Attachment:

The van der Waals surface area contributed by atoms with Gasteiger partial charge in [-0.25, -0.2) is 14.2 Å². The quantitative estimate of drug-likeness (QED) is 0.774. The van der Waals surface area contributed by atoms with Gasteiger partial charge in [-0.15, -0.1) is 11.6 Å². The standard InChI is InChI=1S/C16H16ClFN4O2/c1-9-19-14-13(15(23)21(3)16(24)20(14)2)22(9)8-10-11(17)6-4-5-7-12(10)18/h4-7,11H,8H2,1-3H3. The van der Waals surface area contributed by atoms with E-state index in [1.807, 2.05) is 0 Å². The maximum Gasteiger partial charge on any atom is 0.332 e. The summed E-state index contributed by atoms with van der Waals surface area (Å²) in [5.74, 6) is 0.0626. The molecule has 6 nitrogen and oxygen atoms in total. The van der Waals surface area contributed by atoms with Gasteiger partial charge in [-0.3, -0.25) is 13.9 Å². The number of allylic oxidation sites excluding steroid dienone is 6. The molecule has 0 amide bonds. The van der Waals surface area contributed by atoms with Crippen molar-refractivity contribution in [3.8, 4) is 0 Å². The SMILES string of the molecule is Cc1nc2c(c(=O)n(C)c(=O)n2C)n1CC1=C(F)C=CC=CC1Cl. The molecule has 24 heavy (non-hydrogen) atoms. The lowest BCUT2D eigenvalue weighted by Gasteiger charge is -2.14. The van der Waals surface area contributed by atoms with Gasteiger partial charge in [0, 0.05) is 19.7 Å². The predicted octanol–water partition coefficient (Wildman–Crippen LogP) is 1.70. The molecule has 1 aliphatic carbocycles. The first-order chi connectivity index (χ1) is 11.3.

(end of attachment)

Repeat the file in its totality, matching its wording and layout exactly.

The van der Waals surface area contributed by atoms with Gasteiger partial charge in [-0.25, -0.2) is 14.2 Å². The quantitative estimate of drug-likeness (QED) is 0.774. The van der Waals surface area contributed by atoms with Gasteiger partial charge in [-0.15, -0.1) is 11.6 Å². The standard InChI is InChI=1S/C16H16ClFN4O2/c1-9-19-14-13(15(23)21(3)16(24)20(14)2)22(9)8-10-11(17)6-4-5-7-12(10)18/h4-7,11H,8H2,1-3H3. The van der Waals surface area contributed by atoms with E-state index in [1.807, 2.05) is 0 Å². The maximum Gasteiger partial charge on any atom is 0.332 e. The summed E-state index contributed by atoms with van der Waals surface area (Å²) in [5.74, 6) is 0.0626. The molecule has 6 nitrogen and oxygen atoms in total. The van der Waals surface area contributed by atoms with Gasteiger partial charge in [-0.3, -0.25) is 13.9 Å². The number of allylic oxidation sites excluding steroid dienone is 6. The molecule has 0 amide bonds. The van der Waals surface area contributed by atoms with Crippen molar-refractivity contribution in [3.8, 4) is 0 Å². The SMILES string of the molecule is Cc1nc2c(c(=O)n(C)c(=O)n2C)n1CC1=C(F)C=CC=CC1Cl. The molecule has 24 heavy (non-hydrogen) atoms. The lowest BCUT2D eigenvalue weighted by Gasteiger charge is -2.14. The van der Waals surface area contributed by atoms with Gasteiger partial charge in [0, 0.05) is 19.7 Å². The predicted octanol–water partition coefficient (Wildman–Crippen LogP) is 1.70. The molecule has 1 aliphatic carbocycles. The first-order chi connectivity index (χ1) is 11.3.